When a butterfly flaps its wings in Seoul: UCL and the Tim Hunt affair

In chaos theory the butterfly effect goes something like this: A butterfly flaps its wings in Seoul and venerable scientific institutions in London fall over themselves to end the career of a Nobel laureate scientist.

Sir Tim Hunt made the following remarks at a world conference of science journalists in Seoul: ‘Let me tell you about my trouble with girls. Three things happen when they are in the lab. You fall in love with them, they fall in love with you, and when you criticise them, they cry.’ Hunt claims that what he said was ‘totally jocular [and] ironic’, and that it was uttered while feeling ‘nervous’ about speaking before the conference. The remarks certainly come across as the sort of nervy attempt to get an audience onside and engaged through an insider’s joke, and like many such attempts they are neither obviously funny nor well-considered. They are indeed sexist (which is not the same thing as saying that Hunt is sexist). It seems that Hunt didn’t think much had gone awry, but some of his audience were sufficiently unimpressed to start tweeting his remark. Escalation was rapid: strong condemnation appeared across social media, newspaper columnists quickly began intoning about problems of sexism in science, Hunt was labelled, among other things, ‘a clueless, sexist jerk’ and ‘a misogynist dude scientist’, and before Hunt’s plane had even landed back in England he had been forced to resign his honorary position at University College London. Subsequently he also resigned from the European Research Council and from his role at the Royal Society.

As to Hunt’s remarks themselves, they deserved a clarification and an apology—both of which Hunt provided. But it is a peculiarly modern phenomenon that 37 words can have the consequence of ending a distinguished career. I’m sure that among the many thousands of words I have spoken in lectures there might have been a few which, upon reflection, I might regret having said or would wish to have rephrased; there might also have been a few which, taken out of the specific context of the lecture itself and the tone in which I made them, would appear in isolation to be worthy of condemnation. One of my best jokes in my lectures (and, given it rarely raised a laugh from more than three students, evidence of my limited prospects as a comedian) was: ‘Let’s move from the delights of Balinese cocks to talk about French pussies.’ (The context was a discussion of Clifford Geertz’s essay on ‘Deep Play: Notes on the Balinese Cockfight’ and Robert Darnton’s ‘The Great Cat Massacre’.) Another of my favourite jokes involved me showing a slide of a bikini-clad Elle ‘The Body’ Macpherson (that one always got more laughs, but as a visual joke it would be difficult to explain it here). There was always a slight risk that such jokes might backfire or take on a life of their own in this age of Twitter and Facebook, and that I could have been caught up in a maelstrom of impassioned discussion about ‘appropriate’ language or the problem with white male historians. (My career would probably have benefited from that sort of thing, so I rather regret that my students were sufficiently sensible to understand or ignore or not laugh at my jokes; I could have done with the occasional hothead in my audience, full of unintelligent righteous indignation and with a massive following on Twitter.)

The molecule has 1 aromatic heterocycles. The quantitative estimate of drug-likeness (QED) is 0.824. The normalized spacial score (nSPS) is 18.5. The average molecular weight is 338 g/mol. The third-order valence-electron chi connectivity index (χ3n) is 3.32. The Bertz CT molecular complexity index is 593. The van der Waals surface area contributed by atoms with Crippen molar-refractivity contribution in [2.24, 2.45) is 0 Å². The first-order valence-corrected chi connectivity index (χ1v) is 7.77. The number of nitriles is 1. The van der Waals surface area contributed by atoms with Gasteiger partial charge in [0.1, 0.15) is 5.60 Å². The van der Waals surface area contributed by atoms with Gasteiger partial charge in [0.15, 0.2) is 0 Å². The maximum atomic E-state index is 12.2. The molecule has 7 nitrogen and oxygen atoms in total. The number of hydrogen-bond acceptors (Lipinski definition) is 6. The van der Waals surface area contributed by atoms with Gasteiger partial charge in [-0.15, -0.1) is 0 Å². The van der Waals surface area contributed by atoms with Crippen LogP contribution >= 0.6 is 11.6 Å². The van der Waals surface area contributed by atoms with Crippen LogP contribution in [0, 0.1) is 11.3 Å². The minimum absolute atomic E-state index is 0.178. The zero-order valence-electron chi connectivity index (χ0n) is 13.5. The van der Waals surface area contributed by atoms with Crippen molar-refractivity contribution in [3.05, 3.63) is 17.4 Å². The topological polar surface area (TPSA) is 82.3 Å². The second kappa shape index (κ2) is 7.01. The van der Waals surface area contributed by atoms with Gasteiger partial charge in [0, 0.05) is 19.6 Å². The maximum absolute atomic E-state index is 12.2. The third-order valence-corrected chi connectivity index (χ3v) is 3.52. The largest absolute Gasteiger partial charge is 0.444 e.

None of which is to defend Hunt’s ‘joke’. I merely make the point that we live in a time in which a career can easily be pegged onto a single sentence—and a sentence which may be misunderstood or misrepresented, and, even if neither of those, may amount to no more than the sort of ill-considered poorly expressed comment that we all make from time to time.

The really interesting feature of Hunt’s case seems to me less the lynching mentality amid the social media wildfire and more the response of UCL, the ERC and the Royal Society. Imagine you’re an eminent academic with a distinguished career, probably not well-versed in social media and likely with little or no media training; you make a rather crass remark, but one you hadn’t given much thought to at the time; once it has been brought to your attention you issue an apology and a retraction, sincerely admitting your error and folly; nevertheless, you discover that your initial remark is now being discussed with varying degrees of outrage all over the world. What would you expect your college—your employer and the institution which supposedly supports and nurtures your work from which they benefit—to do? It is understandable that they would wish to distance themselves from the remark, but you might reasonably expect that they would also wish to discuss the matter with you, to seek clarification, and not to rush to judgement. You are likely to hope that they would offer support and protection against the media lynch mob, and that they would use their expertise to help find a way through the storm. Sure, you may have to issue yet further apologies, and you are going to have to put up with a battering for a while, but assuming your initial remark was not totally beyond the pale and your subsequent apology is sincere, then you might reasonably expect that your college would stand by you and find ways of repairing your (and their) reputation.